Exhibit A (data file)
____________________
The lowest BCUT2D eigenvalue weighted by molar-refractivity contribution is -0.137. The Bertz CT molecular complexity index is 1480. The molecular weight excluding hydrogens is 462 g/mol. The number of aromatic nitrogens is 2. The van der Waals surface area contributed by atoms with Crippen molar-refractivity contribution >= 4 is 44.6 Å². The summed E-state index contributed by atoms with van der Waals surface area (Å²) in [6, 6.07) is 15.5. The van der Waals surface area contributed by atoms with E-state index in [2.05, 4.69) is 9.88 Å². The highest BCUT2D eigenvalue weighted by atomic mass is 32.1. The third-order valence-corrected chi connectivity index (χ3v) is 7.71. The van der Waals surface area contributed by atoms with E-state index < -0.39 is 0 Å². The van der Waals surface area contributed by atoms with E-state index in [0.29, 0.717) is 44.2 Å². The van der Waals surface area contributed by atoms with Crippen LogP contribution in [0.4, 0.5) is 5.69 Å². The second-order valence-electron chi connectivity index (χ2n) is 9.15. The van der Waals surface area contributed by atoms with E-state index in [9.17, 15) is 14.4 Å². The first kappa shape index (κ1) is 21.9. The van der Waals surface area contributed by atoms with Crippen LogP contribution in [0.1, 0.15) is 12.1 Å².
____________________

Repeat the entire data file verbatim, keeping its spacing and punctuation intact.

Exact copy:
The lowest BCUT2D eigenvalue weighted by molar-refractivity contribution is -0.137. The Bertz CT molecular complexity index is 1480. The molecular weight excluding hydrogens is 462 g/mol. The number of aromatic nitrogens is 2. The van der Waals surface area contributed by atoms with Crippen molar-refractivity contribution >= 4 is 44.6 Å². The summed E-state index contributed by atoms with van der Waals surface area (Å²) in [6, 6.07) is 15.5. The van der Waals surface area contributed by atoms with E-state index in [2.05, 4.69) is 9.88 Å². The highest BCUT2D eigenvalue weighted by atomic mass is 32.1. The third-order valence-corrected chi connectivity index (χ3v) is 7.71. The van der Waals surface area contributed by atoms with E-state index < -0.39 is 0 Å². The van der Waals surface area contributed by atoms with E-state index in [0.29, 0.717) is 44.2 Å². The van der Waals surface area contributed by atoms with Crippen LogP contribution in [0.4, 0.5) is 5.69 Å². The second-order valence-electron chi connectivity index (χ2n) is 9.15. The van der Waals surface area contributed by atoms with E-state index in [9.17, 15) is 14.4 Å². The first kappa shape index (κ1) is 21.9. The van der Waals surface area contributed by atoms with Crippen LogP contribution in [0.1, 0.15) is 12.1 Å².